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|Japan Ferroalloy Market Report - August 31, 2012|
|= Imported low-carbon ferrochrome price falls =|
Summary of the market situation of ferroalloys in Japan as of August 31 is as follows.|
<> Silico-manganese: The Indian suppliers seem trying to firm up the market by jointly setting up a price guideline, but buyers are hardly showing appetite, expecting instead that such a kind of plot will soon become void as similar plans all did in the past. It is said that there was an offer recently of Indian material at US$1,025/ton CIF to a Korean steel mill, while the offers to Japanese buyers are US$1,060 – 1,080/ton CIF, which is at least US$50/ton lower than the price of end-July. Now that the end of vacation season is coming closer with a sign of interest in fresh purchases from European buyers, the Indians are apparently hoping the market to revive fairly quickly.
<> Silicon Metal: Offers for 5.5.3 grade are at US$2,100/ton CIF in a gradual downward trend. Market is concerned about the results of the tenders that aluminum alloy producers in Japan are to hold early September for the Q4 (October – December) purchases. Given the automobile manufacturers are showing good interest in the lower-cost imported aluminum alloys, Japanese alloy producers will try to cut costs of the raw materials including silicon metal in order to stay competitive. The price of Chinese silicon metal is softening on the increased supply in summer this year as power shortage problem was settled when the rainy season came as usual, while last summer was an exception when silicon metal production stayed low due to the low precipitation, keeping the price of the metal at a fairly high level.
<> Manganese Metal: Chinese metal price continues to decline to the most recent level at US$2,550 – 2,600/ton CIF, which is comparable to the low level recorded in spring of 2009. The reasons of this low price level are (i) low nickel price, (ii) competition with the special grade (refined) ferromanganese, and (iii) lower demand for exports from China. Breakeven point for medium/small-scale producers is said to be more than US$2,900/ton, so it is probably a matter of time before the price picks up from further production cut and self-sustaining recovery.
<> Charge Chrome: It is a bit early to comment about the outlook of the Q4 (October – December) benchmark negotiations in Europe, but weakness governs the market sentiment, as the gap between the current spot price and the ongoing benchmark price level is widening. Cannot the producers avoid another cut for the Q4? The buyback agreement with ESKOM terminated at the end of May without extension based on the forecast that the power supply in winter would be enough. As a matter of fact, most of the ferrochrome producers are suffering from tightened cash flow after the power buyback agreement in which they were obliged to keep the furnaces offline, and planning to resume operations as soon as the winter power premiums are lifted. This will be a pressure to the market as an increase in supply, while the price of Indian ferrochrome dipped to US$0.89/lb in China. Market situation does not seem to be favoring the benchmark and the ferroalloy producers.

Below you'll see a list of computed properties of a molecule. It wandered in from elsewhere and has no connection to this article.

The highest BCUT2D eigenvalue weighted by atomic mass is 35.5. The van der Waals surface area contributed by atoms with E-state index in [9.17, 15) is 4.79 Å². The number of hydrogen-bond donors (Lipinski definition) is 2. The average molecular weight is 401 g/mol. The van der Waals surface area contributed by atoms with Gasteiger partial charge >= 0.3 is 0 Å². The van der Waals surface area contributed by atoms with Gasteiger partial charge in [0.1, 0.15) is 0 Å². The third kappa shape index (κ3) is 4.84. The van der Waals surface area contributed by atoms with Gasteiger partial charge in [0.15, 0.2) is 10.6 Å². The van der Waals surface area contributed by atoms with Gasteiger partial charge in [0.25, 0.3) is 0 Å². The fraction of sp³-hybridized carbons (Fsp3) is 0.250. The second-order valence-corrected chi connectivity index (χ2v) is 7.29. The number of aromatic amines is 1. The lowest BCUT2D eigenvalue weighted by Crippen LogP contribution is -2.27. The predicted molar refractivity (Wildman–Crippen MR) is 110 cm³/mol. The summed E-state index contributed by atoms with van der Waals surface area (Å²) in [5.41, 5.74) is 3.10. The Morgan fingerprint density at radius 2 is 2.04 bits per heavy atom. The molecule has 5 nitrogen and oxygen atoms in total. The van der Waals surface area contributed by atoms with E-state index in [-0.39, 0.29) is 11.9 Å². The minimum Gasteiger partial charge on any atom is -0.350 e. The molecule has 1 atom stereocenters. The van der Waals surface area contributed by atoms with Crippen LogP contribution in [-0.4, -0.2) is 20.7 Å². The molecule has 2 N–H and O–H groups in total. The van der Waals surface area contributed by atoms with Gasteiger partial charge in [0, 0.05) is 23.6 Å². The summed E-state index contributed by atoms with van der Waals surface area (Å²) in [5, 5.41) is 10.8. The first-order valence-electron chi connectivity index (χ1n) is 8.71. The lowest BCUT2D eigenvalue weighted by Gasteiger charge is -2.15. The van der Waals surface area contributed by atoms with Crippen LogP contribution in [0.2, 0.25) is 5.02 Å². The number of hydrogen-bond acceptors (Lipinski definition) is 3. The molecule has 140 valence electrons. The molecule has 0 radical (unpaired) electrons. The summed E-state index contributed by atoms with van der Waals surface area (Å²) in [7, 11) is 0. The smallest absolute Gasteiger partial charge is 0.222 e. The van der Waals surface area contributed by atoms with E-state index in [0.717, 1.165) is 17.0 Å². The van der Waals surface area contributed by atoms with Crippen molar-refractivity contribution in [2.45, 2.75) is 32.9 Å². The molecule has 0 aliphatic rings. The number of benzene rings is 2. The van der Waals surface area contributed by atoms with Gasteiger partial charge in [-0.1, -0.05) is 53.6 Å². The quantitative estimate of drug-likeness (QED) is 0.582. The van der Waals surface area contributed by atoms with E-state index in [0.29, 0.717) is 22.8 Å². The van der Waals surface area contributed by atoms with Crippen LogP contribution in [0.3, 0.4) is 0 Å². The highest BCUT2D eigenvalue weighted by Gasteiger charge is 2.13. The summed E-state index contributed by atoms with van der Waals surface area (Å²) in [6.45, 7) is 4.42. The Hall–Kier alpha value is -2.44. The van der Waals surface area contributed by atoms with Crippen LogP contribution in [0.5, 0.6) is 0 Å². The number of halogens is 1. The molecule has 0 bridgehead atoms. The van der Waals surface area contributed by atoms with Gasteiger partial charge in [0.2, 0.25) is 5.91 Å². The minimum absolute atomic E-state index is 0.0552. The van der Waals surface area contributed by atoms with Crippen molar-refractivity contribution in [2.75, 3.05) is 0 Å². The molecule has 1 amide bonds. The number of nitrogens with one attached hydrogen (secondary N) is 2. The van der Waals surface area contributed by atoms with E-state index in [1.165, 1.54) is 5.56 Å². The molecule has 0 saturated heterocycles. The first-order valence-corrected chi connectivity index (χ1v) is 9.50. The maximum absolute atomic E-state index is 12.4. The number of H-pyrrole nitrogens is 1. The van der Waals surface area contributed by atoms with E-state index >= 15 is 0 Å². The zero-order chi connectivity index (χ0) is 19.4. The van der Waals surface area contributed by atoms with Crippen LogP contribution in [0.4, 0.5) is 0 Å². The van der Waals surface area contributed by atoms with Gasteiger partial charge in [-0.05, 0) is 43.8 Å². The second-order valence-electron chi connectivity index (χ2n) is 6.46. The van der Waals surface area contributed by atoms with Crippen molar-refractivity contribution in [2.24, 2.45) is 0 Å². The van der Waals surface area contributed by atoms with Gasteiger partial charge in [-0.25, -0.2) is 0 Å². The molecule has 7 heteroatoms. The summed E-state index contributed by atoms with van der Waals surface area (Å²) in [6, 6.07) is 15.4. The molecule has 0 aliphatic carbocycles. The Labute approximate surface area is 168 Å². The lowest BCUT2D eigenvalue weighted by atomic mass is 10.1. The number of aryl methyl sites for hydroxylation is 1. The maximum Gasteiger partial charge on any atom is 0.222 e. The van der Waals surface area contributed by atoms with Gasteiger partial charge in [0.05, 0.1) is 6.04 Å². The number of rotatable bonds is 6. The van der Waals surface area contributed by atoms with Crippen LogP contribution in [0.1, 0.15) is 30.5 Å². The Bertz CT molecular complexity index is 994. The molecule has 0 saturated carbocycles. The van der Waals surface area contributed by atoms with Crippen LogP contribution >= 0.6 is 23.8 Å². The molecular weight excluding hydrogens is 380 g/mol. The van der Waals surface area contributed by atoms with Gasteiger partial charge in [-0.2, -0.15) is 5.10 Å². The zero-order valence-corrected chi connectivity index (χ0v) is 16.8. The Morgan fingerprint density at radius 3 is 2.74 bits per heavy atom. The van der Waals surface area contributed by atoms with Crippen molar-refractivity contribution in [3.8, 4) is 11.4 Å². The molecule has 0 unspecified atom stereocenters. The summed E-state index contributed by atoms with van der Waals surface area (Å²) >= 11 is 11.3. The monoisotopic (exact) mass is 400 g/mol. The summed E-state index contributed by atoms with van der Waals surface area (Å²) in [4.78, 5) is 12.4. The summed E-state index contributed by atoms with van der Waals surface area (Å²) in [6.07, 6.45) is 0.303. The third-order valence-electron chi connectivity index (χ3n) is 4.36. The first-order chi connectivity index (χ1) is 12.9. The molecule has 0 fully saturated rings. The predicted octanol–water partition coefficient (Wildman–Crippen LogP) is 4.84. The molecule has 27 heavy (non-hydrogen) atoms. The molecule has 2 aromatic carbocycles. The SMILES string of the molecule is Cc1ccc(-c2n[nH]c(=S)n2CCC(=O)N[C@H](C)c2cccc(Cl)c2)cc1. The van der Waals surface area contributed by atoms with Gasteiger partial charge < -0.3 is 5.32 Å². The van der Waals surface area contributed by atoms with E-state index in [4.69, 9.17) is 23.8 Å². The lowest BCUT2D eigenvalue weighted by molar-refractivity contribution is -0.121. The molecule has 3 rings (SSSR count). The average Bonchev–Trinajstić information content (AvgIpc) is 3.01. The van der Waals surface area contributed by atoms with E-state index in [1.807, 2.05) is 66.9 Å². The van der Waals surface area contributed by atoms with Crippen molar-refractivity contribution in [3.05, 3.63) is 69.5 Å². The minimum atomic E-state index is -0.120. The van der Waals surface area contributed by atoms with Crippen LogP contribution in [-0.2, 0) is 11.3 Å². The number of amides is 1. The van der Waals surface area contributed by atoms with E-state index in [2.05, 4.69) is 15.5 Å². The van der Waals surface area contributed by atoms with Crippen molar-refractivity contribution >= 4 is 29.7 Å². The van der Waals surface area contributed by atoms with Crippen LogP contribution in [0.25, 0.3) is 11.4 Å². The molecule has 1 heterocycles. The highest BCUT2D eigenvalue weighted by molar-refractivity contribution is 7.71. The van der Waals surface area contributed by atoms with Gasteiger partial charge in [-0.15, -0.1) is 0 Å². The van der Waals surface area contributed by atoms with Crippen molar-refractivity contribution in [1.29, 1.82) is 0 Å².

<> Low-carbon Ferrochrome: Price negotiations for the Q4 (October – December) with regular buyers are scheduled to formally start early September, but, actually, preliminary talks already started with major special steel producers (including stainless steel mills). Offers for the imported C<0.1% material, September/October shipment, are mostly in the range of US$2.06 – 2.09/lb, down by US$0.05 – 0.06/lb from the level offered during the Q3 (July – September). It is considered that actual Q4 deals will be done at more or less the offered level. Domestic material seems to be offered at a little lower level than for the imported materials so that deals are safely secured.
<> Molybdenum: The price of molybdenum oxide rebounded, after the two months of sharp drops, from the bottom at US$10.90/lb recorded early August (down 22% from the beginning of this year) to about US$12/lb, and is currently hovering there without a big hope in the market for further quick rise because there is almost no possibility of quick rise in demand, as seen in 2009 when China imported quite a lot of molybdenum oxide. Market participants will be probably, and realistically, more than happy if the price keeps US$13's for the months to come. As to ferromolybdenum, there seems a firm support for the price as the producers have been on summer vacation.
|last modified : Thu 06 Sep, 2012 [16:34]|